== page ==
The combined actuarial deficits of Israel’s universities – the amount of the pension obligations to employees versus the amount of income they have funded for it – has ballooned to about 30 billion shekels ($8 billion), according to the latest estimates by the institutions themselves obtained by TheMarker.
That would add up to 5 billion shekels more than when TheMarker prepared its own estimate in 2012, and is double the level estimated by the state comptroller in a 2008 report, which was the first to call attention to the problem. The deficit has grown as life expectancy and the number of years a university pensioner can expect to receive payments have risen, as well as the low rate of interest prevailing since 2008.
The Hebrew University of Jerusalem is in the worst shape by far, with a deficit of 13 billion shekels. As a result, the university will be forced to allocate hundreds of millions of shekels every year through 2080 to cover the gap with money from its own budget and from the government’s. In 2014 alone, The Hebrew University set aside 655 million shekels for pension payments, half of that coming from the state budget.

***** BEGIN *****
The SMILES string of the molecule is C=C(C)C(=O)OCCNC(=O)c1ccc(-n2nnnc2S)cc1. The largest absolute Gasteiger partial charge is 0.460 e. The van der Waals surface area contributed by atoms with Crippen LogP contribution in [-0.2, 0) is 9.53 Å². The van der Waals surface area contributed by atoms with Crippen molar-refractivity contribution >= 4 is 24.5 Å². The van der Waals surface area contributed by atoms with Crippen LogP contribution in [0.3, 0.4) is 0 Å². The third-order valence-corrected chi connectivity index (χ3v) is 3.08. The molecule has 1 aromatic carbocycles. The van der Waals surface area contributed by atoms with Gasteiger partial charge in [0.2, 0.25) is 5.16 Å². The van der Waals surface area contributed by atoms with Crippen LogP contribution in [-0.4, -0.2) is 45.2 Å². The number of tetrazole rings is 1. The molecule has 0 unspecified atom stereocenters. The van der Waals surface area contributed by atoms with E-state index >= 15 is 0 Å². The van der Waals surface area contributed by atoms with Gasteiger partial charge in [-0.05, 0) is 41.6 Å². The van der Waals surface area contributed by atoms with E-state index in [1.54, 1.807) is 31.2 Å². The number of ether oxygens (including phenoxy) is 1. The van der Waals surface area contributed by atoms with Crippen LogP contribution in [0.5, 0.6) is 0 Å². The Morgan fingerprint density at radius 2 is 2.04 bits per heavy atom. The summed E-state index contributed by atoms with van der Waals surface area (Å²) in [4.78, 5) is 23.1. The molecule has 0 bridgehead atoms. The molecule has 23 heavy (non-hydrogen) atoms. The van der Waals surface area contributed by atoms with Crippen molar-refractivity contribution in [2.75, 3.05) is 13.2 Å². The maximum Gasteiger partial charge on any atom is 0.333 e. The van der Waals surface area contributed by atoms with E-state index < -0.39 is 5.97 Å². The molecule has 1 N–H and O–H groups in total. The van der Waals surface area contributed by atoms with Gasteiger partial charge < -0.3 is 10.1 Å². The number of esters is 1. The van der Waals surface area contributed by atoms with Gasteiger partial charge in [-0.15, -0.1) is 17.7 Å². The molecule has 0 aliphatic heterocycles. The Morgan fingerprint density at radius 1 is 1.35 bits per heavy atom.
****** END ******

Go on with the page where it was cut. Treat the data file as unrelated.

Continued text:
Despite the huge financial threat hovering over the universities from the deficit, no negotiations to resolve the problem have been initiated, except in the case of The Hebrew University. But without a solution, the deficit will inevitably grow. Talks that were supposed to get underway in 2010 over a comprehensive solution failed to get off the ground, and since then the Council of Higher Education has preferred to address the problem on a case-by-case basis.
The Finance Ministry, however, said it was confident the situation was under control. “According to the data the ministry has, all the universities, with the exception of The Hebrew University, are in fiscal balance, which means their required actuarial payments are an integral part of the institution’s current budget,” it said, adding that the government allocates about 600 million shekels a year to help cover the costs.
At 8.1 billion shekels, the Technion Israel Institute of Technology has the second-largest actuarial deficit. Though it is much smaller than The Hebrew University’s, it is big enough to pose a threat to the institution. Tel Aviv University’s actuarial deficit is the third largest at 6.8 billion shekels, and the University of Haifa next at 2.1 billon.
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